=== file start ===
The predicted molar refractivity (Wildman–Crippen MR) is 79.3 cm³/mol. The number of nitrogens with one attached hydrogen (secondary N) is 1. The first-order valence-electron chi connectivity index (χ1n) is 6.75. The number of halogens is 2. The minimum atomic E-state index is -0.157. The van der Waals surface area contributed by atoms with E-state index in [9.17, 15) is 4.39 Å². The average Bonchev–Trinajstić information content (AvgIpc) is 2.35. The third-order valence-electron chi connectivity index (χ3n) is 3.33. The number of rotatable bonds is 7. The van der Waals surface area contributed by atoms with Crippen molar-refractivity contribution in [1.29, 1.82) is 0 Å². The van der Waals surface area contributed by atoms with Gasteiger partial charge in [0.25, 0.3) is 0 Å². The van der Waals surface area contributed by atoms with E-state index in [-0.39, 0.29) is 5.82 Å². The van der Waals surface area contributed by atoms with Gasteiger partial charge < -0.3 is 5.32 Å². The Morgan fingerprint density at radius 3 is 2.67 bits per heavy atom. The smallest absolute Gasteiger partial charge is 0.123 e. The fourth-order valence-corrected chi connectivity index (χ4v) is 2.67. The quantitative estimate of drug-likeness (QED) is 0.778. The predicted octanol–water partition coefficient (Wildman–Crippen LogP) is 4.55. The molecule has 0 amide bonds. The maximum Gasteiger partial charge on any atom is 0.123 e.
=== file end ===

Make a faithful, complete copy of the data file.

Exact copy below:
The predicted molar refractivity (Wildman–Crippen MR) is 79.3 cm³/mol. The number of nitrogens with one attached hydrogen (secondary N) is 1. The first-order valence-electron chi connectivity index (χ1n) is 6.75. The number of halogens is 2. The minimum atomic E-state index is -0.157. The van der Waals surface area contributed by atoms with E-state index in [9.17, 15) is 4.39 Å². The average Bonchev–Trinajstić information content (AvgIpc) is 2.35. The third-order valence-electron chi connectivity index (χ3n) is 3.33. The number of rotatable bonds is 7. The van der Waals surface area contributed by atoms with Crippen molar-refractivity contribution in [1.29, 1.82) is 0 Å². The van der Waals surface area contributed by atoms with Gasteiger partial charge in [0.25, 0.3) is 0 Å². The van der Waals surface area contributed by atoms with E-state index in [-0.39, 0.29) is 5.82 Å². The van der Waals surface area contributed by atoms with Gasteiger partial charge < -0.3 is 5.32 Å². The Morgan fingerprint density at radius 3 is 2.67 bits per heavy atom. The smallest absolute Gasteiger partial charge is 0.123 e. The fourth-order valence-corrected chi connectivity index (χ4v) is 2.67. The quantitative estimate of drug-likeness (QED) is 0.778. The predicted octanol–water partition coefficient (Wildman–Crippen LogP) is 4.55. The molecule has 0 amide bonds. The maximum Gasteiger partial charge on any atom is 0.123 e.